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Denver group tries to connect teens of color with mental health resources as suicide rates rise

Posted: 6:17 PM, Dec 14, 2021
Updated: 2021-12-15 10:08:57-05
Halim Ali

DENVER — Suicide rates are on the rise among communities of color in Colorado. An annual report by the Colorado Office of Suicide Prevention found that while the state’s overall suicide rates have remained relatively constant over the past few years, there have been concerning increases among historically marginalized populations in Colorado.

Last year, 1,294 people in the state died by suicide according to state data. Denver, Broomfield and El Paso counties experienced the highest rates of suicide in the state.

“We know that rates have risen and then Black and brown people of color, their rates have risen especially notably,” said Vincent Atchity, the president and CEO of Mental Health Colorado.

He believes the pandemic has played a big role in the mental health of these communities.

“The communities that are particularly vulnerable to stress are going to feel exacerbated stress whenever the rest of our community is stressed,” Atchity said

From 2015 to 2020, Colorado lost 224 Black residents to suicide, according to the state report. The highest rates of suicide were among men.

The report also found that half of the suicide deaths in the state involved firearms, while poisoning and overdoses were the more common methods used in suicide attempts.

Along with feeling higher levels of stress, Atchity says people of color are less likely to seek mental health help. Men in particular are more reluctant to ask for treatment due to some societal stigmas. They are also less willing to call 911 or other emergency numbers for mental health help.

“There is less trust of the response system and a greater awareness of the risk of being responded to by law enforcement,”Atchity said.

That’s where the From the Heart Foundation comes in. The community organization helps with feeding programs, mentorships and mental health.

Founder Dr. Halim Ali said he started focusing on his own mental health a few years ago and realized how many others were struggling with mental health issues during the pandemic.

360: Our Mental Health Journey

The group started offering as online wellness recovery action plan workshop to talk to the community about violence and suicide prevention. The classes started with a couple dozen people and quickly doubled and then tripled in size. Now, there’s even a waiting list.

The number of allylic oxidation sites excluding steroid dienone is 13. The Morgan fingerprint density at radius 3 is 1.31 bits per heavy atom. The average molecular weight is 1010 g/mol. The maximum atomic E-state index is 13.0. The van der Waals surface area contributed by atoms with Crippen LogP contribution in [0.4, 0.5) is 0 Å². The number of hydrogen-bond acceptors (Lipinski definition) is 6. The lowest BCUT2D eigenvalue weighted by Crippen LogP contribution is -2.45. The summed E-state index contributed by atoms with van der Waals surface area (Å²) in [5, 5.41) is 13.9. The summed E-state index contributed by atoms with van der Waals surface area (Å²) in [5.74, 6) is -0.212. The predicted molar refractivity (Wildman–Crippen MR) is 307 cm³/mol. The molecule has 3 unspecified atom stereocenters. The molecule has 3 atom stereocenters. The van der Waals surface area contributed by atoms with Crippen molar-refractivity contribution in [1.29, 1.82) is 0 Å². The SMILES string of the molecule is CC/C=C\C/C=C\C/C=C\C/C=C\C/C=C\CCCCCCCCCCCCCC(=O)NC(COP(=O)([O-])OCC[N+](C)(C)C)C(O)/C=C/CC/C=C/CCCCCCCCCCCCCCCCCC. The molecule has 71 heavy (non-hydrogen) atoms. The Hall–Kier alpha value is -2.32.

Most recently, the group teamed up with two other foundations to host a youth gun violence awareness and suicide prevention wellness weekend.

“I see how mental health is at the root, is at the cause. Gun violence, suicidal ideation, that is not the cause. These are the effects of a bigger cause,” Ali said.

Ali says the thing he has constantly heard from the youth he has worked at is that they have a lot of anger but don’t have a way to express themselves.

Remote schooling during the pandemic, facing stressful home lives and losing out on social connections also contributed to that anger, Ali says.

“They’re throwing chairs at teachers in school, they’re fighting each other, they’re shooting each other, they’re hurting themselves because they don’t have those healthy outlet for a release,” he said.

The organization is now working on a movie to take a closer look at some of the stressors and coming up with a curriculum its planning on unveiling in 2022 to focus on wellness and recovery called HEAT, which stands for habilitation, environment, accountability and therapy.

The goal is to help the teens and others in the community find the tools to express themselves in a healthy manner and ask for help if they need it.

“Don’t be scared to ask for help. At the Saturday session I said, ‘By show of hands, how many people in here have trouble asking for help,’ and everyone’s hand went up,” he said.

Ali worries that teens in particular view asking for help as a sign of weakness.

360 Special: Our Mental Health Journey - Resources for people struggling with mental health

Atchity, meanwhile, believes there’s also a provider problem since there is a shortage of mental health professionals in the state but also fewer minorities or people with similar life experiences working in the field who can relate to these teens.

Unfortunately, that’s an issue he doesn’t believe is going away any time soon. So, for now, organizations like From the Heart say they are doing what they can to reach out these communities, hoping to prevent more families from losing a loved one to suicide.